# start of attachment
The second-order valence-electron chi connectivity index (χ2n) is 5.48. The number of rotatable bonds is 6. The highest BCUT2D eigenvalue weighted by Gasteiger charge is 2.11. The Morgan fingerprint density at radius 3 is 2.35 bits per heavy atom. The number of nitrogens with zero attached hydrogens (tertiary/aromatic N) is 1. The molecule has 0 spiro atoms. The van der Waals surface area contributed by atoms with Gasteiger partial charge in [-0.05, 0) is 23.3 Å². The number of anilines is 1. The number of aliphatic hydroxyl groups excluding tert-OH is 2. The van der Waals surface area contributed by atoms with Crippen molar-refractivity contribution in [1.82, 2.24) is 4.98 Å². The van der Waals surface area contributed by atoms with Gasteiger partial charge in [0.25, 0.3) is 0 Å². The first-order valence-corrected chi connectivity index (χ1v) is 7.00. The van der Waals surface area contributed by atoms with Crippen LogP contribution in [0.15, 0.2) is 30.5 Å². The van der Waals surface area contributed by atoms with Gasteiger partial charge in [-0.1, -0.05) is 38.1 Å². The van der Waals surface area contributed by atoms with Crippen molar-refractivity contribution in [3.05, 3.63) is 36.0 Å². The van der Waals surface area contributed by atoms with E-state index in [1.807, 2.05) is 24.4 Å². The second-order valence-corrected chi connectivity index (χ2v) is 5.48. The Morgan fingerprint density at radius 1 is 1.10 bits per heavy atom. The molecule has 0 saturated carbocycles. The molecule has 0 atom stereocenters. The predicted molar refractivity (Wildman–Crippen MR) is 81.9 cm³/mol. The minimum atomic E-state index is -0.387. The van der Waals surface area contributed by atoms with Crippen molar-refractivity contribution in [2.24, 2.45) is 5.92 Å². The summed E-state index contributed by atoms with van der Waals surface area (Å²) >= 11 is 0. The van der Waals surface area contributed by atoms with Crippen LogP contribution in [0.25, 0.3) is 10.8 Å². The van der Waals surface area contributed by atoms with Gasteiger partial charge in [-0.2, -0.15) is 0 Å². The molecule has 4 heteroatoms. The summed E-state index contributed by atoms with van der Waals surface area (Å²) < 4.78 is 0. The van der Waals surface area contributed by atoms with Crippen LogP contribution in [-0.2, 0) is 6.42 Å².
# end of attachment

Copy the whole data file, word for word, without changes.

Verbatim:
The second-order valence-electron chi connectivity index (χ2n) is 5.48. The number of rotatable bonds is 6. The highest BCUT2D eigenvalue weighted by Gasteiger charge is 2.11. The Morgan fingerprint density at radius 3 is 2.35 bits per heavy atom. The number of nitrogens with zero attached hydrogens (tertiary/aromatic N) is 1. The molecule has 0 spiro atoms. The van der Waals surface area contributed by atoms with Gasteiger partial charge in [-0.05, 0) is 23.3 Å². The number of anilines is 1. The number of aliphatic hydroxyl groups excluding tert-OH is 2. The van der Waals surface area contributed by atoms with Crippen molar-refractivity contribution in [1.82, 2.24) is 4.98 Å². The van der Waals surface area contributed by atoms with Gasteiger partial charge in [0.25, 0.3) is 0 Å². The first-order valence-corrected chi connectivity index (χ1v) is 7.00. The van der Waals surface area contributed by atoms with Crippen LogP contribution in [0.15, 0.2) is 30.5 Å². The van der Waals surface area contributed by atoms with Gasteiger partial charge in [-0.1, -0.05) is 38.1 Å². The van der Waals surface area contributed by atoms with Crippen molar-refractivity contribution in [3.05, 3.63) is 36.0 Å². The van der Waals surface area contributed by atoms with E-state index in [1.807, 2.05) is 24.4 Å². The second-order valence-corrected chi connectivity index (χ2v) is 5.48. The Morgan fingerprint density at radius 1 is 1.10 bits per heavy atom. The molecule has 0 saturated carbocycles. The molecule has 0 atom stereocenters. The predicted molar refractivity (Wildman–Crippen MR) is 81.9 cm³/mol. The minimum atomic E-state index is -0.387. The van der Waals surface area contributed by atoms with Crippen molar-refractivity contribution in [2.24, 2.45) is 5.92 Å². The summed E-state index contributed by atoms with van der Waals surface area (Å²) >= 11 is 0. The van der Waals surface area contributed by atoms with Crippen LogP contribution in [0.25, 0.3) is 10.8 Å². The van der Waals surface area contributed by atoms with Gasteiger partial charge in [-0.2, -0.15) is 0 Å². The molecule has 4 heteroatoms. The summed E-state index contributed by atoms with van der Waals surface area (Å²) < 4.78 is 0. The van der Waals surface area contributed by atoms with Crippen LogP contribution in [-0.2, 0) is 6.42 Å².